Indulge in antioxidants: Research shows moderate amounts of red wine and dark chocolate protect against diabetes

Does your family have a history of diabetes? Don’t worry: Your favorite red wine and dark chocolate just might save you. A study published in Diabetologia reports that these two foods are actually great sources of antioxidants, and can lower the risk of type-2 diabetes.

Antioxidants are molecules that prevent or delay cell damage chain reactions caused by free radicals. Examples of antioxidants are vitamin E, beta-carotene, and vitamin C. Unfortunately, our bodies are not able to produce these vitamins on their own, so we have to supplement these vitamins through our diets. Antioxidants are known to lower cancer rates, especially among people whose daily nutrition is plant-based (fruits, vegetables, etc.). Aside from cancer, antioxidants may also slow down the cell aging process, prevent heart disease, and decrease the risk of strokes. New data from ongoing studies suggests eating five servings of fruits and vegetables everyday.

Co-authored by Guy Fagherazzi from the Center for Research in Epidemiology and Population Health (CESP) in France, this study shows that drinking half a glass to one full glass of red wine daily may decrease the risk of type-2 diabetes in women by 27 percent. The 15-year study involved approximately 64,000 women aged 40 to 65. Information collected from the participants included their body mass indices and their medical histories. Fagherazzi’s work provides a comprehensive standpoint on the relationship between food and type-2 diabetes. A 208-food item questionnaire was distributed to the participants and was used to score their antioxidant consumption. Results of the study showed that women who consumed more red wine and dark chocolate had a 27 percent decreased risk of diabetes, whether or not they had a history of the chronic disease.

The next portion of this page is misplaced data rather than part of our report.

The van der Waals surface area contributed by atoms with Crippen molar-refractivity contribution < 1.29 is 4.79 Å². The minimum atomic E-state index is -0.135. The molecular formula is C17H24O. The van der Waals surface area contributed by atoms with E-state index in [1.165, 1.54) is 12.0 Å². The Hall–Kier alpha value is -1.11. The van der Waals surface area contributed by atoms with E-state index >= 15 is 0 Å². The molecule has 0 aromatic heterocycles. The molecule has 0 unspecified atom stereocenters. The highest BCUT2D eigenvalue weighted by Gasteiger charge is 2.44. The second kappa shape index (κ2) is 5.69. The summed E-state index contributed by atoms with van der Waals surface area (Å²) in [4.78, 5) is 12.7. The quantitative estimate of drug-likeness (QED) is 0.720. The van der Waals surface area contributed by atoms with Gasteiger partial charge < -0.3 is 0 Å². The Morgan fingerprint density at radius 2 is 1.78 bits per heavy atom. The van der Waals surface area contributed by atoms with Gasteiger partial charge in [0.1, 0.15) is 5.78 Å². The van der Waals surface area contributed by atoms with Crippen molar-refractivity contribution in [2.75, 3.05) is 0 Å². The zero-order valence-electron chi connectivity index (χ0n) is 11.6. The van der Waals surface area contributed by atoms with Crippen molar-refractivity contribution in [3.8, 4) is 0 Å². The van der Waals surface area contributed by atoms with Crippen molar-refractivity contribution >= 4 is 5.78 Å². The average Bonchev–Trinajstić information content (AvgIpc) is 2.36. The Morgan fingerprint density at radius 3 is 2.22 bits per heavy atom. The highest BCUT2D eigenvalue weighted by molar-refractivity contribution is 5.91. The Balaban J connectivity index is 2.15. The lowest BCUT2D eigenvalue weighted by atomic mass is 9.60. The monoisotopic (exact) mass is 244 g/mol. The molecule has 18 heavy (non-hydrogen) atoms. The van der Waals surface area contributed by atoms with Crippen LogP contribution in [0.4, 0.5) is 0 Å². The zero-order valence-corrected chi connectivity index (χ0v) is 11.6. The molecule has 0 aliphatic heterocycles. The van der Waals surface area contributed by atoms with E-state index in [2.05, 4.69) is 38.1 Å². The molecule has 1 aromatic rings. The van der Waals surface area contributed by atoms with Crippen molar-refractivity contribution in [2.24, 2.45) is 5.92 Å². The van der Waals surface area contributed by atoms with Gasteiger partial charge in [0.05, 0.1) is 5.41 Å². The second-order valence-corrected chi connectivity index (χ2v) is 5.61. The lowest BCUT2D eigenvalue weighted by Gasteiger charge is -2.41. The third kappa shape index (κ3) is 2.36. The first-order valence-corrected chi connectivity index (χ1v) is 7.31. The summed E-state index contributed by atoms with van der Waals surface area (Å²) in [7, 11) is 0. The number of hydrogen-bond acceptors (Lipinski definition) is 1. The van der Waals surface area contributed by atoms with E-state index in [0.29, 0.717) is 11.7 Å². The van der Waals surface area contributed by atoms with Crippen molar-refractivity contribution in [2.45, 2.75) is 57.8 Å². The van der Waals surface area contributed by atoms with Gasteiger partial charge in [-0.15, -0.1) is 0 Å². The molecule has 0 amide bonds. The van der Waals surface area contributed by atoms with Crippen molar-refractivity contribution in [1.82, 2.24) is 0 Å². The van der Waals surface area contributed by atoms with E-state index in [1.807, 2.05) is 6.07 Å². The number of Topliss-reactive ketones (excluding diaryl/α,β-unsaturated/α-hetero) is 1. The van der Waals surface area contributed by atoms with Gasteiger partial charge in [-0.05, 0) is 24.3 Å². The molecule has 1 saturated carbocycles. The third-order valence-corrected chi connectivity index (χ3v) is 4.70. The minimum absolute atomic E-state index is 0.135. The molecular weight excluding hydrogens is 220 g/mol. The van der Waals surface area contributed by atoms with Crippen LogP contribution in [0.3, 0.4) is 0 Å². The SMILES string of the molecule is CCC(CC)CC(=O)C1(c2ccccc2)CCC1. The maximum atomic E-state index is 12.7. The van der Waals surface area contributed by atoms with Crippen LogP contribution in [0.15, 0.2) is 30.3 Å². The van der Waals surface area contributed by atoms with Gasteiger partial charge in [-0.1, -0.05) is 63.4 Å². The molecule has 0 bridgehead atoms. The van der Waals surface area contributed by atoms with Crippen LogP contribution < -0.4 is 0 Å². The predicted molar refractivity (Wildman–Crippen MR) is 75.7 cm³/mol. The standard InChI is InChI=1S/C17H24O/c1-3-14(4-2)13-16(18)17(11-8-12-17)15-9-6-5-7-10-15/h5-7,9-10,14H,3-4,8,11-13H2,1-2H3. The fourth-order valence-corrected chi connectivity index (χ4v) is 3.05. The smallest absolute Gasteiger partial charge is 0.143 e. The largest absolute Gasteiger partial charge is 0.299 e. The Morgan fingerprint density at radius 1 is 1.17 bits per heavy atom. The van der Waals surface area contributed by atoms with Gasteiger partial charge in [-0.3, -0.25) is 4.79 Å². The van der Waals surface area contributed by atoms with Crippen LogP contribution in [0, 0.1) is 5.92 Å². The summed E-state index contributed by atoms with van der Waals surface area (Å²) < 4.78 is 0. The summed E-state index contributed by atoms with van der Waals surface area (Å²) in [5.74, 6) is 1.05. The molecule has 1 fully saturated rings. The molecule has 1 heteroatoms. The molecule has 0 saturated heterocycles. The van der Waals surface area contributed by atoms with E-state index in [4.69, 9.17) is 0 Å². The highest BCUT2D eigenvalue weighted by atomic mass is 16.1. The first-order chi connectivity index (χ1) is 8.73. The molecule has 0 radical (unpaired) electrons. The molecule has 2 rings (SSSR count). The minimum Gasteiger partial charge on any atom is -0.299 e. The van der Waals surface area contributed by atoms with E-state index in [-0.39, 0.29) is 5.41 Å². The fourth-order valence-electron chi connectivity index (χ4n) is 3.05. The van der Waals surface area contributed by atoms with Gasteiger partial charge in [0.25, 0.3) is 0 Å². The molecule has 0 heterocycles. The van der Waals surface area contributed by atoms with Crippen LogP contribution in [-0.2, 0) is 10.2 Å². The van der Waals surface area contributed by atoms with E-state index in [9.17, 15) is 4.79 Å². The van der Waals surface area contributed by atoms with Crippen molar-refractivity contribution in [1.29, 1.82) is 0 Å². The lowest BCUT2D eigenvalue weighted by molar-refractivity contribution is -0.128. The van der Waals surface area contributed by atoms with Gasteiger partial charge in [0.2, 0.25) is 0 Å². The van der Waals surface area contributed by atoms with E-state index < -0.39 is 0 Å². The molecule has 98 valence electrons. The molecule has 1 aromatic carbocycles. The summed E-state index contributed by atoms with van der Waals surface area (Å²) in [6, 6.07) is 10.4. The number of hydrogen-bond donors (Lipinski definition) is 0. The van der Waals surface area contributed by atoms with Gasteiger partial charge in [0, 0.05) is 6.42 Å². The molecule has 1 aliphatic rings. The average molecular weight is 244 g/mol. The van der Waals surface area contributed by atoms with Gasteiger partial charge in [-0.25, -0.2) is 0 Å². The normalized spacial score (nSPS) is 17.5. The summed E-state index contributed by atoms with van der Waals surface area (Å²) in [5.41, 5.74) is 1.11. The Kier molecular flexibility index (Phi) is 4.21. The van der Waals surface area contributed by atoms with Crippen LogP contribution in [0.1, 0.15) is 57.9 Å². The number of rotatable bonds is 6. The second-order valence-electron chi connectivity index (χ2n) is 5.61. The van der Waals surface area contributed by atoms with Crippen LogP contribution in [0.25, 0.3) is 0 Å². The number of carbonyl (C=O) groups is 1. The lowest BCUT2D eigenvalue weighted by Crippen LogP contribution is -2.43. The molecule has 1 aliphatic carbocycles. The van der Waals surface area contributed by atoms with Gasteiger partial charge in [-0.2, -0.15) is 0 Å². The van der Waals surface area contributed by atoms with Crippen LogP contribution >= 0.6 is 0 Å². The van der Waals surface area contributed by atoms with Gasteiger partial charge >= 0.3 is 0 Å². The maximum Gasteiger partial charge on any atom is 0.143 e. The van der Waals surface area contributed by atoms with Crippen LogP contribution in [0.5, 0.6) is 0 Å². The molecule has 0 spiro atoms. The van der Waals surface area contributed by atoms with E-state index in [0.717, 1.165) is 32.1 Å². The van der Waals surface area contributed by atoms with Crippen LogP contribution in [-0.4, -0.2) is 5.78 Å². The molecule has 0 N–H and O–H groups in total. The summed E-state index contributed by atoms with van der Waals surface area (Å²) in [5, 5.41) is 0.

Other researchers from all around the world agree with the results of Fagherazzi’s study, stating that his results add evidence to the linkage between antioxidants and the lowered risk of chronic diseases. However, Fagherazzi was quick to mention that the benefits from these antioxidants (red wine and dark chocolate) can only be gained by consuming large amounts of the food items — equivalent to around several red wine bottles per day. Caution must be taken when consuming any kind of any food, because too many¬†calories may also harm the body. Clinical advisers suggest consuming only a small amount of these food items daily — enough to reap the same health benefits without putting you at risk.

Red wine contains resveratrol, which helps with conception and is known to slow down the progress of dementia. Dark chocolate, on the other hand, is likewise full of flavonoids, or plant-based compounds that have the same effects as antioxidants. There are many foods that have antioxidants, and not just red wine and dark chocolate. Look for items that have a high Oxygen Radical Absorbance Capacity (ORAC) score, which measures antioxidant content. Examples are kidney beans, raisins, barley, broccoli, tomatoes, and walnuts. Tea has a fair amount of antioxidants as well as coffee.

Fast fact: The highest antioxidant score belongs to Dragon’s Blood, a red sap from a croton lechleri tree, which has an ORAC value of 2,897,110.

You are what you eat, so make sure to consume healthy, organic food on a daily basis. Taking your capsulized vitamins may not be enough to help you age well and be disease-free. To know more about healthy living, natural sources for vitamins and minerals, and various recipes for healthy meals, head over to

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